Environmental Engineering Reference
In-Depth Information
MVAr import
Effect of PFC
Power import
Power export
Figure 3.17
Circle diagram of induction machine (showing effect of power factor
This can be avoided either by limiting the size of the capacitor bank or by arranging
protection to trip the capacitors rapidly in such an event.
On an electrical power system, network short circuits are usually detected by
sensing fault current from large synchronous generators. Induction generators only
provide fault current into three-phase short circuits during the so-called sub tran-
sient period and this is too short for reliable operation of over-current relays. Hence
induction generators cannot be considered as a reliable source of fault current. Thus
it is conventional practice, in the event of a network fault, to rely on the short-
circuit current from the network to operate protection to isolate the wind farm and
then to use under/over-voltage or frequency relays to trip the wind turbines.
An important limitation of fixed-speed wind generators is that they can over-
speed and lose stability if the network voltage is depressed. Voltage depressions
can occur over a wide geographical area due to short-circuits on the main trans-
mission network. In this case the low terminal voltage of the induction generator
allows the generator to over-speed and draw high values of reactive power. This in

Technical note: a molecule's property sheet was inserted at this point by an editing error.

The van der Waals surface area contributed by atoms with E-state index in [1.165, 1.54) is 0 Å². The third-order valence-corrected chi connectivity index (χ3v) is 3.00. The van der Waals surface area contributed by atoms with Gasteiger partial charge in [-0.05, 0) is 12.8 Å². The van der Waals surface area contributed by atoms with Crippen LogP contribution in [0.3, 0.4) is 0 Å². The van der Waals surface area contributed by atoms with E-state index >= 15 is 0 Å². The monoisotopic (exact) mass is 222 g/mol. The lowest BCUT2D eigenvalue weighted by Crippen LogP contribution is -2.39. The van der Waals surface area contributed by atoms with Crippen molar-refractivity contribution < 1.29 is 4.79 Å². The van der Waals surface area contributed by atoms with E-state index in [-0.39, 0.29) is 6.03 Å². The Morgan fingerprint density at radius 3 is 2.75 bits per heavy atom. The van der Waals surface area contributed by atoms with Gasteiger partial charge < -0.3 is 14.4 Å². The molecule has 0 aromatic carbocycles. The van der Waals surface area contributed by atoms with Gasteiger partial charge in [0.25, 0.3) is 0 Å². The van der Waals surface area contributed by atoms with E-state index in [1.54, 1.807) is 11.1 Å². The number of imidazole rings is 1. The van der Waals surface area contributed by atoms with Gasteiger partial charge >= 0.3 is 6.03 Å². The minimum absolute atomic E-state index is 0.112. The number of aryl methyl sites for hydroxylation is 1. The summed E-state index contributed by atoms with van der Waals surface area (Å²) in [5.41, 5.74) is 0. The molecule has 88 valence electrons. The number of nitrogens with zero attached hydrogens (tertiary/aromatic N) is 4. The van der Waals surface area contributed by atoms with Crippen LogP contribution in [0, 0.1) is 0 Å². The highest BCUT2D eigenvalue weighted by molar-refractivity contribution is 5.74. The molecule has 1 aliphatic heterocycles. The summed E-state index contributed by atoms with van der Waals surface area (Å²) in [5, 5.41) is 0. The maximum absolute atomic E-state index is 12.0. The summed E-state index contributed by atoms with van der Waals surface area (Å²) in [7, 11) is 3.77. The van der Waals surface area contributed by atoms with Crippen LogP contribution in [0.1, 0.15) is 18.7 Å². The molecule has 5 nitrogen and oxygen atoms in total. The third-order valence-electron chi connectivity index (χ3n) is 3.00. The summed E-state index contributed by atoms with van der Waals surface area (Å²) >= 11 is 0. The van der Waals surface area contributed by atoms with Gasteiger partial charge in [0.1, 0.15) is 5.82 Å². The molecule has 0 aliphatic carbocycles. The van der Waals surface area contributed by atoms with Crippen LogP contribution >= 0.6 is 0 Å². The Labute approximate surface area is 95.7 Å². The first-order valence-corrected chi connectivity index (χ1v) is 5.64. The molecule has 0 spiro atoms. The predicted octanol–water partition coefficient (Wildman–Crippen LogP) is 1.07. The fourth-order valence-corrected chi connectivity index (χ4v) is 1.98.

turn lowers the network voltage further and leads to voltage collapse. It is clearly
very undesirable that, just when the power system is potentially stressed due to a
short circuit, wind turbines, over a wide area, will trip. Hence the transmission
system operators, who are responsible for the security of the power system, are
imposing so-called 'fault ride-through' requirements. These require that, in the
event of a fault on the high voltage transmission system (275 kV or 400 kV), which
depresses the transmission network voltage to zero, the wind turbines continue
to operate. These requirements are difficult to meet with simple fixed-speed
wind turbines.
Variable-speed wind turbines
In recent years the size of wind turbines has become larger and the technology has
switched from fixed speed to variable speed. The drivers behind these develop-
ments are mainly the ability to comply with connection requirements and the
Search WWH ::

Custom Search